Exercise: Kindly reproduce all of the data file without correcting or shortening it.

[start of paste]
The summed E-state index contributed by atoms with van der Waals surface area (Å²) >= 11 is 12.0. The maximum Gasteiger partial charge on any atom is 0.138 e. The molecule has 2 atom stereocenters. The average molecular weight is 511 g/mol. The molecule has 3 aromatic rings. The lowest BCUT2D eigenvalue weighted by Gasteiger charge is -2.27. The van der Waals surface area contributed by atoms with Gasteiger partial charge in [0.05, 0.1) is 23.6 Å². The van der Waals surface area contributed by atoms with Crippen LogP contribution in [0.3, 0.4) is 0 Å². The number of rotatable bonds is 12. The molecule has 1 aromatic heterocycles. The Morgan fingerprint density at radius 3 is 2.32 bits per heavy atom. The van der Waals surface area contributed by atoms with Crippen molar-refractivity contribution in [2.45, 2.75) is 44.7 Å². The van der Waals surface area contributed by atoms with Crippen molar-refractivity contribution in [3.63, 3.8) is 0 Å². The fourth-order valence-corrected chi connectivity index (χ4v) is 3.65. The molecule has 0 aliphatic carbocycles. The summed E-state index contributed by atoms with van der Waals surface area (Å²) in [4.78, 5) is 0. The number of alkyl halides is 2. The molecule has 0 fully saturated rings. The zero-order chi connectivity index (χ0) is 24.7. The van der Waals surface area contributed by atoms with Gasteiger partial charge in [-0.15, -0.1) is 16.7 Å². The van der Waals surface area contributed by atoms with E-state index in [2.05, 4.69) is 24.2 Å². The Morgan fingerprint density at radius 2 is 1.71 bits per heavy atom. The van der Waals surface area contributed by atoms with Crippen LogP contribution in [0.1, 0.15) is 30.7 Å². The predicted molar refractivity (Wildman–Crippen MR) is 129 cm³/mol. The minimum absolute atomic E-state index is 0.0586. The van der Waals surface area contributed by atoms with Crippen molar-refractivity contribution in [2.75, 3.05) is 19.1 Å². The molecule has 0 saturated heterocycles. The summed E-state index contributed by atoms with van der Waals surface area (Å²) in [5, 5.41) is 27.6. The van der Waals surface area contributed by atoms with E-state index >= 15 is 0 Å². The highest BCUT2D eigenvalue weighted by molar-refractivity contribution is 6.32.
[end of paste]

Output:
The summed E-state index contributed by atoms with van der Waals surface area (Å²) >= 11 is 12.0. The maximum Gasteiger partial charge on any atom is 0.138 e. The molecule has 2 atom stereocenters. The average molecular weight is 511 g/mol. The molecule has 3 aromatic rings. The lowest BCUT2D eigenvalue weighted by Gasteiger charge is -2.27. The van der Waals surface area contributed by atoms with Gasteiger partial charge in [0.05, 0.1) is 23.6 Å². The van der Waals surface area contributed by atoms with Crippen LogP contribution in [0.3, 0.4) is 0 Å². The number of rotatable bonds is 12. The molecule has 1 aromatic heterocycles. The Morgan fingerprint density at radius 3 is 2.32 bits per heavy atom. The van der Waals surface area contributed by atoms with Crippen molar-refractivity contribution in [2.45, 2.75) is 44.7 Å². The van der Waals surface area contributed by atoms with Crippen molar-refractivity contribution in [3.63, 3.8) is 0 Å². The fourth-order valence-corrected chi connectivity index (χ4v) is 3.65. The molecule has 0 aliphatic carbocycles. The summed E-state index contributed by atoms with van der Waals surface area (Å²) in [4.78, 5) is 0. The number of alkyl halides is 2. The molecule has 0 fully saturated rings. The zero-order chi connectivity index (χ0) is 24.7. The van der Waals surface area contributed by atoms with Gasteiger partial charge in [-0.15, -0.1) is 16.7 Å². The van der Waals surface area contributed by atoms with E-state index in [2.05, 4.69) is 24.2 Å². The Morgan fingerprint density at radius 2 is 1.71 bits per heavy atom. The van der Waals surface area contributed by atoms with Crippen LogP contribution in [0.1, 0.15) is 30.7 Å². The predicted molar refractivity (Wildman–Crippen MR) is 129 cm³/mol. The minimum absolute atomic E-state index is 0.0586. The van der Waals surface area contributed by atoms with Crippen molar-refractivity contribution in [2.75, 3.05) is 19.1 Å². The molecule has 0 saturated heterocycles. The summed E-state index contributed by atoms with van der Waals surface area (Å²) in [5, 5.41) is 27.6. The van der Waals surface area contributed by atoms with E-state index >= 15 is 0 Å². The highest BCUT2D eigenvalue weighted by molar-refractivity contribution is 6.32.